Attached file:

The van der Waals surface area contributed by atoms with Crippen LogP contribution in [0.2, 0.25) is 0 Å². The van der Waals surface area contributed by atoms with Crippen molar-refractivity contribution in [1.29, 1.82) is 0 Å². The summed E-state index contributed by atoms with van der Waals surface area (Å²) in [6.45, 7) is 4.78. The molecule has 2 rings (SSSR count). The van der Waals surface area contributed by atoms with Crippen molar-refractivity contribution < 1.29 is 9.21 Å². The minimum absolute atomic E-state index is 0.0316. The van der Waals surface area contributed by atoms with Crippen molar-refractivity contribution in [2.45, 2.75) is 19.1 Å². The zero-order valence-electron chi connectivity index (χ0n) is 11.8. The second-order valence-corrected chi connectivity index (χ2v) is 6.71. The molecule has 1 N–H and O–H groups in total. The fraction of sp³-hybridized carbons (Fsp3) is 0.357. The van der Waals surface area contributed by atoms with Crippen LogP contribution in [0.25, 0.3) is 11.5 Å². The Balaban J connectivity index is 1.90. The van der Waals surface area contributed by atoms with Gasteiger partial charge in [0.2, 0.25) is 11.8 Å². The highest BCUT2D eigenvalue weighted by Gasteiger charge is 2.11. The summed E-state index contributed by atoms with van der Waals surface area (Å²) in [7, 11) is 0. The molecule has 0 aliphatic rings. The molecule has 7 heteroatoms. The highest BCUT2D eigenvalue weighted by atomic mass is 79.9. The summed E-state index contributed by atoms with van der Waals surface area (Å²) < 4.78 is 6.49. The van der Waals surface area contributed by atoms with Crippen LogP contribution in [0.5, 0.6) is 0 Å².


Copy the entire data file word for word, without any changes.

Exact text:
The van der Waals surface area contributed by atoms with Crippen LogP contribution in [0.2, 0.25) is 0 Å². The van der Waals surface area contributed by atoms with Crippen molar-refractivity contribution in [1.29, 1.82) is 0 Å². The summed E-state index contributed by atoms with van der Waals surface area (Å²) in [6.45, 7) is 4.78. The molecule has 2 rings (SSSR count). The van der Waals surface area contributed by atoms with Crippen molar-refractivity contribution < 1.29 is 9.21 Å². The minimum absolute atomic E-state index is 0.0316. The van der Waals surface area contributed by atoms with Crippen molar-refractivity contribution in [2.45, 2.75) is 19.1 Å². The zero-order valence-electron chi connectivity index (χ0n) is 11.8. The second-order valence-corrected chi connectivity index (χ2v) is 6.71. The molecule has 1 N–H and O–H groups in total. The fraction of sp³-hybridized carbons (Fsp3) is 0.357. The van der Waals surface area contributed by atoms with Crippen LogP contribution in [0.25, 0.3) is 11.5 Å². The Balaban J connectivity index is 1.90. The van der Waals surface area contributed by atoms with Gasteiger partial charge in [0.2, 0.25) is 11.8 Å². The highest BCUT2D eigenvalue weighted by Gasteiger charge is 2.11. The summed E-state index contributed by atoms with van der Waals surface area (Å²) in [7, 11) is 0. The molecule has 0 aliphatic rings. The molecule has 7 heteroatoms. The highest BCUT2D eigenvalue weighted by atomic mass is 79.9. The summed E-state index contributed by atoms with van der Waals surface area (Å²) < 4.78 is 6.49. The van der Waals surface area contributed by atoms with Crippen LogP contribution in [0.5, 0.6) is 0 Å².